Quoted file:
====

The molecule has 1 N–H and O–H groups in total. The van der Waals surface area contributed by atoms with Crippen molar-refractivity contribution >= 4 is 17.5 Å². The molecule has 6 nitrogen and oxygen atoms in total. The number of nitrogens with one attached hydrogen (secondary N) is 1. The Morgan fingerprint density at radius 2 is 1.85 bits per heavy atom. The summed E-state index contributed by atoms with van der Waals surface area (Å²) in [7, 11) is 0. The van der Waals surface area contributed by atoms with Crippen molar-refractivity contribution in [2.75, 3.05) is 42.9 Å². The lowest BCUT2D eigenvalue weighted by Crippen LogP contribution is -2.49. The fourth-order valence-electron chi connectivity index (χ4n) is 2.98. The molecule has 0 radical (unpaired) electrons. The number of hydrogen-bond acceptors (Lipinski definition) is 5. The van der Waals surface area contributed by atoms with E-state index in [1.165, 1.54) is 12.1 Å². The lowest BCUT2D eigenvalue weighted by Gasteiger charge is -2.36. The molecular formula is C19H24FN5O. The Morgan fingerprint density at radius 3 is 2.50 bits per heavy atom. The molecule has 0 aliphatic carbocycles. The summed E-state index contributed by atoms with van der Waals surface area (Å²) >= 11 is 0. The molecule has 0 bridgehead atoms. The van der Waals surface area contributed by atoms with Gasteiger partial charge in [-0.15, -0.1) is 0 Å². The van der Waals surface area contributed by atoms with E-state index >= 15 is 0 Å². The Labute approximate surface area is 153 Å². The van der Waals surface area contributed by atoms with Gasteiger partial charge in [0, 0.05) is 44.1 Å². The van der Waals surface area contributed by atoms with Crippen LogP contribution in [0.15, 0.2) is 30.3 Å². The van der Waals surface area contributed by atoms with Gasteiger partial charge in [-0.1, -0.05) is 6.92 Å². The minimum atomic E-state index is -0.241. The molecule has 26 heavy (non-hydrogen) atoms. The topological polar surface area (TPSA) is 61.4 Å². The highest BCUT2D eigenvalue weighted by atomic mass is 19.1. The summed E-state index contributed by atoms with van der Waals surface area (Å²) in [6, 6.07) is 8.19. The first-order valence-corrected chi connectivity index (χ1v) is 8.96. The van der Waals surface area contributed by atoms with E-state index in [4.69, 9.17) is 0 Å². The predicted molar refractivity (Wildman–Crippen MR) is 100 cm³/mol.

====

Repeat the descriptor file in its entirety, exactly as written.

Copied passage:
The molecule has 1 N–H and O–H groups in total. The van der Waals surface area contributed by atoms with Crippen molar-refractivity contribution >= 4 is 17.5 Å². The molecule has 6 nitrogen and oxygen atoms in total. The number of nitrogens with one attached hydrogen (secondary N) is 1. The Morgan fingerprint density at radius 2 is 1.85 bits per heavy atom. The summed E-state index contributed by atoms with van der Waals surface area (Å²) in [7, 11) is 0. The van der Waals surface area contributed by atoms with Crippen molar-refractivity contribution in [2.75, 3.05) is 42.9 Å². The lowest BCUT2D eigenvalue weighted by Crippen LogP contribution is -2.49. The fourth-order valence-electron chi connectivity index (χ4n) is 2.98. The molecule has 0 radical (unpaired) electrons. The number of hydrogen-bond acceptors (Lipinski definition) is 5. The van der Waals surface area contributed by atoms with E-state index in [1.165, 1.54) is 12.1 Å². The lowest BCUT2D eigenvalue weighted by Gasteiger charge is -2.36. The molecular formula is C19H24FN5O. The Morgan fingerprint density at radius 3 is 2.50 bits per heavy atom. The molecule has 0 aliphatic carbocycles. The summed E-state index contributed by atoms with van der Waals surface area (Å²) >= 11 is 0. The molecule has 0 bridgehead atoms. The van der Waals surface area contributed by atoms with Gasteiger partial charge in [-0.15, -0.1) is 0 Å². The van der Waals surface area contributed by atoms with E-state index >= 15 is 0 Å². The Labute approximate surface area is 153 Å². The van der Waals surface area contributed by atoms with Gasteiger partial charge in [0, 0.05) is 44.1 Å². The van der Waals surface area contributed by atoms with Crippen LogP contribution in [0.15, 0.2) is 30.3 Å². The van der Waals surface area contributed by atoms with Gasteiger partial charge in [-0.1, -0.05) is 6.92 Å². The minimum atomic E-state index is -0.241. The molecule has 26 heavy (non-hydrogen) atoms. The topological polar surface area (TPSA) is 61.4 Å². The highest BCUT2D eigenvalue weighted by atomic mass is 19.1. The summed E-state index contributed by atoms with van der Waals surface area (Å²) in [6, 6.07) is 8.19. The first-order valence-corrected chi connectivity index (χ1v) is 8.96. The van der Waals surface area contributed by atoms with E-state index in [4.69, 9.17) is 0 Å². The predicted molar refractivity (Wildman–Crippen MR) is 100 cm³/mol.